The collapse of three big lenders in Britain and Western Europe amplified concern over a domino effect across global banks, and gave rise to a new key question: Will Europe follow America's lead in underwriting its teetering banking sector?
In effect, it already has on a case-by-case basis. Governments in Britain, Belgium, the Netherlands, and Luxembourg were forced to intervene Monday to rescue banks, plowing billions of taxpayers' dollars into two failing institutions.
The part-nationalization of the Dutch-Belgian Fortis and Britain's eighth-largest bank, Bradford and Bingley, demonstrated that Europe's leaders are no less resolute than their American counterparts when it comes to bank rescues, and even the expectation of Congressional approval of a $700 billion US bailout (which failed to pass Monday afternoon) did not helped bank balance sheets.
"The cocktail of news hasn't been optimistic," says Richard Hunter, a market analyst with stockbrokers Hargreaves Lansdown. "There are other factors at play in terms of what's happening with Fortis and Bradford and Bingley, so [the US bailout] certainly is not the panacea that some people were hoping for."
He adds that in its current form, the US bailout still leaves room for uncertainty, including how long the bailout will last and how quickly the funds will be released.
Justin Urquhart Stewart, director of Seven Investment Management in London, adds: "There is a realization that $700 billion doesn't solve anything but just buys us time." And it should give investors pause. He notes that the price tag is equivalent to the gross domestic product of a medium-sized nation. "You could buy the Netherlands for that, and get a free tulip thrown in," he says.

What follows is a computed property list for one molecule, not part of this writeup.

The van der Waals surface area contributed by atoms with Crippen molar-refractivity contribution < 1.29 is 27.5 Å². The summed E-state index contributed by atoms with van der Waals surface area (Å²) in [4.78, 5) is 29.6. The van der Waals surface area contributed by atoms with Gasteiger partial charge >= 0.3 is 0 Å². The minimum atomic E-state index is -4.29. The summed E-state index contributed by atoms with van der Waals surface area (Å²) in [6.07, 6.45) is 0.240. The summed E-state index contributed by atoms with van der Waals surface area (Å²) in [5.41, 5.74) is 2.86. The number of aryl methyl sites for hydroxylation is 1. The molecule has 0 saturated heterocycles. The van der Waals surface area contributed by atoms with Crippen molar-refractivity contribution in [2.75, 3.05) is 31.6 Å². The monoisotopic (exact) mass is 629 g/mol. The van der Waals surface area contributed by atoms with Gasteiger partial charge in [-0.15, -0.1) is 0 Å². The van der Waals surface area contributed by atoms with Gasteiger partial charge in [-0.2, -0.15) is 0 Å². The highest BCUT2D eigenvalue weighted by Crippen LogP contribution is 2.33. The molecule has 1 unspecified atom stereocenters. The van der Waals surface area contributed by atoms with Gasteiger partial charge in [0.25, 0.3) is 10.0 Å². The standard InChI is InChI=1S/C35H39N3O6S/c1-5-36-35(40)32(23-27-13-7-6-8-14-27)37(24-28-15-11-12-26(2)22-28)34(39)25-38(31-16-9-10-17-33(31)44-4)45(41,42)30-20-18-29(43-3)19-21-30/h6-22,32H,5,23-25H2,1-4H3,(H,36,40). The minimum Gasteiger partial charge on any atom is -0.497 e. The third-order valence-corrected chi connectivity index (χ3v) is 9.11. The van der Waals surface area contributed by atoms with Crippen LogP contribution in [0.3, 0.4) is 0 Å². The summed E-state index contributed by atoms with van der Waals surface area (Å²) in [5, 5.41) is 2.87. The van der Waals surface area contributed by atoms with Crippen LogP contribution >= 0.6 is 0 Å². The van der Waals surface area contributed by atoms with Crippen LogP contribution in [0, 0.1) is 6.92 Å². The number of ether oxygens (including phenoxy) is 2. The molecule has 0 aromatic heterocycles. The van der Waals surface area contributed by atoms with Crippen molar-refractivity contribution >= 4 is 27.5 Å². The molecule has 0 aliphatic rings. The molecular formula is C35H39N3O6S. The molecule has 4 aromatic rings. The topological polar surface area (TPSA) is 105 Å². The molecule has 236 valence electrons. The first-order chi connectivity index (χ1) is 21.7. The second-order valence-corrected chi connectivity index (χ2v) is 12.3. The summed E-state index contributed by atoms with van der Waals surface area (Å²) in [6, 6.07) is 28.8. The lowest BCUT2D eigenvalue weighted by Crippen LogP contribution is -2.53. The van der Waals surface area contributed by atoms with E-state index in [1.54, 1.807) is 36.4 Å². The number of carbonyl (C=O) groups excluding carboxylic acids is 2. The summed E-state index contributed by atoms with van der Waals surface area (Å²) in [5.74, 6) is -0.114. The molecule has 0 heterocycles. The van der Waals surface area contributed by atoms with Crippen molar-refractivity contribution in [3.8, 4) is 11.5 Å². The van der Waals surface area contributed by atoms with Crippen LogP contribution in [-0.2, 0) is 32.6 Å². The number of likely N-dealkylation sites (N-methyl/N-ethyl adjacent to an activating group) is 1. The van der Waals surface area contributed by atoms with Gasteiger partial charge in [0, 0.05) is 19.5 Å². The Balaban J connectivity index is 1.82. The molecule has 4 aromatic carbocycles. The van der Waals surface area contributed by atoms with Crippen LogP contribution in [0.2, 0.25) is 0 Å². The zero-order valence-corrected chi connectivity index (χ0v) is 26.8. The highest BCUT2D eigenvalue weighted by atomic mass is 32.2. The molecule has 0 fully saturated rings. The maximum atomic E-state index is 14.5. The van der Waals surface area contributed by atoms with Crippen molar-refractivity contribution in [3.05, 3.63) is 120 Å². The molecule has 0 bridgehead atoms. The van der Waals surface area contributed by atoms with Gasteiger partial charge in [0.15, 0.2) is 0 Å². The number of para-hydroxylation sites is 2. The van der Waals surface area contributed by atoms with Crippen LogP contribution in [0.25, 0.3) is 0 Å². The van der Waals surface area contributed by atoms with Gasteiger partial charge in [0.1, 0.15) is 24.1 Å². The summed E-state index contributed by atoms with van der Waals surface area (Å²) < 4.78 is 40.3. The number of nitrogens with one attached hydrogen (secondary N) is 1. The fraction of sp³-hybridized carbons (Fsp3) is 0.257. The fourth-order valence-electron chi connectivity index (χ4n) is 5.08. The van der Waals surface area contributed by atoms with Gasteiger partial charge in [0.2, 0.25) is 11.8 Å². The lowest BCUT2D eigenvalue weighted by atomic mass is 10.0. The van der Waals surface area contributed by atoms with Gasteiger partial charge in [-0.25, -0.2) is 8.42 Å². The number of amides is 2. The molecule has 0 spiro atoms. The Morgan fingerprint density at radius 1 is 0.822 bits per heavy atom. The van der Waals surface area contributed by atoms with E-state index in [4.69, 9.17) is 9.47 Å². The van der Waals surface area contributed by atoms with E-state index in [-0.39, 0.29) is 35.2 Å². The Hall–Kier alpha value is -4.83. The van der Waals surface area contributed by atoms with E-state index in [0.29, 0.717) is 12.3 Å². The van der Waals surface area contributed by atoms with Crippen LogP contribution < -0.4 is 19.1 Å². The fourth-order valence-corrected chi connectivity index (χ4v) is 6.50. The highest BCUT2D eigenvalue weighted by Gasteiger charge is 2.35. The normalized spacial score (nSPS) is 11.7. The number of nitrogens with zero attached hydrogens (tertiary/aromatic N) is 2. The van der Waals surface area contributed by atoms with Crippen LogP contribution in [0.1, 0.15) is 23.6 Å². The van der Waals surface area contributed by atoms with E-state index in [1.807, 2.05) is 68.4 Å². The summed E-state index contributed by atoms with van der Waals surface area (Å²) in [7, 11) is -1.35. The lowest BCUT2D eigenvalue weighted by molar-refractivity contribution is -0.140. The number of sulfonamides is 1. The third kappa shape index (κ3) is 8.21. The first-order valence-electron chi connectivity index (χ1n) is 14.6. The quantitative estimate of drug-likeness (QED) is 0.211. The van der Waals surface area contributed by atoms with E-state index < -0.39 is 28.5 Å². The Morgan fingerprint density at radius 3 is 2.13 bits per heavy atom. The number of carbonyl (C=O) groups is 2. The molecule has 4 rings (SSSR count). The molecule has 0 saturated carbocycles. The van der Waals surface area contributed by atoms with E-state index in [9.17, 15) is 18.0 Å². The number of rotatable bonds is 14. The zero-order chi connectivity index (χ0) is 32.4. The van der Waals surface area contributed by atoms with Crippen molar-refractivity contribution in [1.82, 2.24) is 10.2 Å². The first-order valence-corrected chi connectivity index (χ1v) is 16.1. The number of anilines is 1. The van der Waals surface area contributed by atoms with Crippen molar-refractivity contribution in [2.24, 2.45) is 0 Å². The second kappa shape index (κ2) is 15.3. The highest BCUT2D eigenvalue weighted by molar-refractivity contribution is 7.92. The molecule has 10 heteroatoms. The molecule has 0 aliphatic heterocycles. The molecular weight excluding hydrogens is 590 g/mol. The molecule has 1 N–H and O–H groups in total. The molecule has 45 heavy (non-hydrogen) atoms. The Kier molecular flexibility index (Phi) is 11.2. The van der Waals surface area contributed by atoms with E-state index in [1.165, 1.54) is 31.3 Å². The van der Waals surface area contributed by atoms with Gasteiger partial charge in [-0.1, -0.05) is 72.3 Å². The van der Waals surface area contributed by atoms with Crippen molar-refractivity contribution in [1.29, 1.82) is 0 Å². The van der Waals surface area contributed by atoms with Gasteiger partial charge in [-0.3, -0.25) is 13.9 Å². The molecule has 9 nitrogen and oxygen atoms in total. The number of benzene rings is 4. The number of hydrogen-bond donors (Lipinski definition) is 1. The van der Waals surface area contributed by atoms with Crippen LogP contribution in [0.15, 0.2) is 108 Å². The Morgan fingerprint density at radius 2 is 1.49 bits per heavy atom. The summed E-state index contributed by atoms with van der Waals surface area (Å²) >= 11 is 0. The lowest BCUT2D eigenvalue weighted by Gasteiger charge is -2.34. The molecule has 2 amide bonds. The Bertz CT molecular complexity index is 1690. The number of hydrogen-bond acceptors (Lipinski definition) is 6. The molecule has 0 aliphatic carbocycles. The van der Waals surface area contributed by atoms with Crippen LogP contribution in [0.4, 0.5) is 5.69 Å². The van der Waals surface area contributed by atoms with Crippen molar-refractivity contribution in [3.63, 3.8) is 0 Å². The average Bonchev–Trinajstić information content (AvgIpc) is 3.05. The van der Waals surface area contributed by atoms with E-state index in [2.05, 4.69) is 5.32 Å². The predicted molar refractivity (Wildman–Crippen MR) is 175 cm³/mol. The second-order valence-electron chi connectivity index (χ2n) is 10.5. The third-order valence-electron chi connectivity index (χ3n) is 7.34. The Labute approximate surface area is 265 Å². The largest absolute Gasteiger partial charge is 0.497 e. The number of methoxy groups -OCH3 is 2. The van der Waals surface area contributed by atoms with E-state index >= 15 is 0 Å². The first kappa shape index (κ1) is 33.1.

Other market watchers say the impending US bailout is not getting a warm reception in the global markets "because of the way politicians used it as a parade or an opportunity for Congress to steal some limelight," says Mike Lenhoff, a strategist with Brewin Dolphin, a brokerage firm in London. "It's been an anticlimax, but now that it's on the runway, when Congress approves it, it will help markets."
"It may not be the perfect policy response to what ails the system but it's the only one on offer," Mr. Lenhoff adds.
European leaders have welcomed the American rescue plan, while making it clear that they do not see a multiparty, pan-European response as the appropriate way to deal with failing banks here. French President Nicolas Sarkozy, who is due to huddle with French bank chiefs on Tuesday, said simply: "We must not give way in the face of destabilization. We have to support the banks."
British Prime Minister Gordon Brown, who offered his support in person to President Bush last week, noted that the American economy "is different from Britain," and that "each country will do what is necessary for their country to deal with the problems in different ways."
Ready examples were available across the continent on Monday.
The Belgian, Dutch, and Luxembourg governments agreed to funnel 11.2 billion euros ($16.4 billion) into the cross-border banking and insurance company Fortis to save it after its stock plummeted.
Britain cobbled together a deal for Bradford and Bingley, its leading buy-to-let mortgage provider. Its 197 retail branches will be sold to Spanish banking giant Santander, while the British government will take over its loans at a cost of £41 billion (roughly $80 billion) to the taxpayer.